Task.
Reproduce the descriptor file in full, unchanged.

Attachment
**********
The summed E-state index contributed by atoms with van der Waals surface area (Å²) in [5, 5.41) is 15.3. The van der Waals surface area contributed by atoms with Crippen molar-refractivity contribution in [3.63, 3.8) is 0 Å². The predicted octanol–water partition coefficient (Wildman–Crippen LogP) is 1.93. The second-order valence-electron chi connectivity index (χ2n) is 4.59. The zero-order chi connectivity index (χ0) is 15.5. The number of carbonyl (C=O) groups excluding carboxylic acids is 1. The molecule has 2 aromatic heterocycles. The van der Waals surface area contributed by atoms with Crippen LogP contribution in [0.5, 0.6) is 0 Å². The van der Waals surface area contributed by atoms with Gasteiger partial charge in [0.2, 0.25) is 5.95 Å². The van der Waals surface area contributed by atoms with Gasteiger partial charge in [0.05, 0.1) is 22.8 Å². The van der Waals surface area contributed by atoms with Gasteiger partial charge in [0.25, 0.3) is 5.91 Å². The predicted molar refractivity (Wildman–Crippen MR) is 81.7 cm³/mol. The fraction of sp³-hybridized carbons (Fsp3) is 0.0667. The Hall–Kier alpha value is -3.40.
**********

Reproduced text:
The summed E-state index contributed by atoms with van der Waals surface area (Å²) in [5, 5.41) is 15.3. The van der Waals surface area contributed by atoms with Crippen molar-refractivity contribution in [3.63, 3.8) is 0 Å². The predicted octanol–water partition coefficient (Wildman–Crippen LogP) is 1.93. The second-order valence-electron chi connectivity index (χ2n) is 4.59. The zero-order chi connectivity index (χ0) is 15.5. The number of carbonyl (C=O) groups excluding carboxylic acids is 1. The molecule has 2 aromatic heterocycles. The van der Waals surface area contributed by atoms with Crippen LogP contribution in [0.5, 0.6) is 0 Å². The van der Waals surface area contributed by atoms with Gasteiger partial charge in [0.2, 0.25) is 5.95 Å². The van der Waals surface area contributed by atoms with Gasteiger partial charge in [0.05, 0.1) is 22.8 Å². The van der Waals surface area contributed by atoms with Gasteiger partial charge in [0.25, 0.3) is 5.91 Å². The predicted molar refractivity (Wildman–Crippen MR) is 81.7 cm³/mol. The fraction of sp³-hybridized carbons (Fsp3) is 0.0667. The Hall–Kier alpha value is -3.40.